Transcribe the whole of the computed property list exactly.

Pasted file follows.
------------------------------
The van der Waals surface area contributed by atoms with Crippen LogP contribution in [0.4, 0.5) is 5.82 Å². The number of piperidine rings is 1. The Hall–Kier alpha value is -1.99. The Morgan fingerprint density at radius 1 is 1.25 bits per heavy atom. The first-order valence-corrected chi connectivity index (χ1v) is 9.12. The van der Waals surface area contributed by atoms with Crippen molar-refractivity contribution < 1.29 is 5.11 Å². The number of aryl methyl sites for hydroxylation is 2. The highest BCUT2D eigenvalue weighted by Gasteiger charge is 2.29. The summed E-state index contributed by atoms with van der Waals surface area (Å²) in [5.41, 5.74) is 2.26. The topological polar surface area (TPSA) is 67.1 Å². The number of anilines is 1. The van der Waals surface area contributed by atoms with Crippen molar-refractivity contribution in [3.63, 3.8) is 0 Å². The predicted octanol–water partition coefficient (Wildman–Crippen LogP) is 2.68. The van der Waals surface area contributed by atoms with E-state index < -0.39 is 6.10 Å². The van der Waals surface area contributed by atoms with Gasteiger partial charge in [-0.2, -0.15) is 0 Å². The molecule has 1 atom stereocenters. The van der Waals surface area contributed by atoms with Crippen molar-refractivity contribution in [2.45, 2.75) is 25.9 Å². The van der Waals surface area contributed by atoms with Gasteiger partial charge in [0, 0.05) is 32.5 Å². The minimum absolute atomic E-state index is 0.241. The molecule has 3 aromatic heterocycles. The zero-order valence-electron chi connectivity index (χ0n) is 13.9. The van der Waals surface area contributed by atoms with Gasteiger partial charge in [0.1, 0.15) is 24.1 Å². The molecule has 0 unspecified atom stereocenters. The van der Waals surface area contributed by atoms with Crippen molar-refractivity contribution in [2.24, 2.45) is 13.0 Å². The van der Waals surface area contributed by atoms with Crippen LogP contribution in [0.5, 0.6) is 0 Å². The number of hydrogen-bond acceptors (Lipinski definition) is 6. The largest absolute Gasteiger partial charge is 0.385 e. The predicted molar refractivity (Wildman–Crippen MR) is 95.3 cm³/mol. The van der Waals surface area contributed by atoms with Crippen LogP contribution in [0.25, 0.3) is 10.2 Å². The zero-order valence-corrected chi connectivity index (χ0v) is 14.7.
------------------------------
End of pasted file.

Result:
The van der Waals surface area contributed by atoms with Crippen LogP contribution in [0.4, 0.5) is 5.82 Å². The number of piperidine rings is 1. The Hall–Kier alpha value is -1.99. The Morgan fingerprint density at radius 1 is 1.25 bits per heavy atom. The first-order valence-corrected chi connectivity index (χ1v) is 9.12. The van der Waals surface area contributed by atoms with Crippen molar-refractivity contribution < 1.29 is 5.11 Å². The number of aryl methyl sites for hydroxylation is 2. The highest BCUT2D eigenvalue weighted by Gasteiger charge is 2.29. The summed E-state index contributed by atoms with van der Waals surface area (Å²) in [5.41, 5.74) is 2.26. The topological polar surface area (TPSA) is 67.1 Å². The number of anilines is 1. The van der Waals surface area contributed by atoms with Crippen molar-refractivity contribution in [3.63, 3.8) is 0 Å². The predicted octanol–water partition coefficient (Wildman–Crippen LogP) is 2.68. The van der Waals surface area contributed by atoms with E-state index < -0.39 is 6.10 Å². The van der Waals surface area contributed by atoms with Gasteiger partial charge in [-0.2, -0.15) is 0 Å². The molecule has 1 atom stereocenters. The van der Waals surface area contributed by atoms with Crippen molar-refractivity contribution in [2.45, 2.75) is 25.9 Å². The van der Waals surface area contributed by atoms with Gasteiger partial charge in [0, 0.05) is 32.5 Å². The minimum absolute atomic E-state index is 0.241. The molecule has 3 aromatic heterocycles. The zero-order valence-electron chi connectivity index (χ0n) is 13.9. The van der Waals surface area contributed by atoms with Gasteiger partial charge in [0.1, 0.15) is 24.1 Å². The molecule has 0 unspecified atom stereocenters. The van der Waals surface area contributed by atoms with Crippen molar-refractivity contribution in [2.24, 2.45) is 13.0 Å². The van der Waals surface area contributed by atoms with Crippen LogP contribution in [0.5, 0.6) is 0 Å². The number of hydrogen-bond acceptors (Lipinski definition) is 6. The largest absolute Gasteiger partial charge is 0.385 e. The predicted molar refractivity (Wildman–Crippen MR) is 95.3 cm³/mol. The van der Waals surface area contributed by atoms with Crippen LogP contribution in [0.25, 0.3) is 10.2 Å². The zero-order valence-corrected chi connectivity index (χ0v) is 14.7.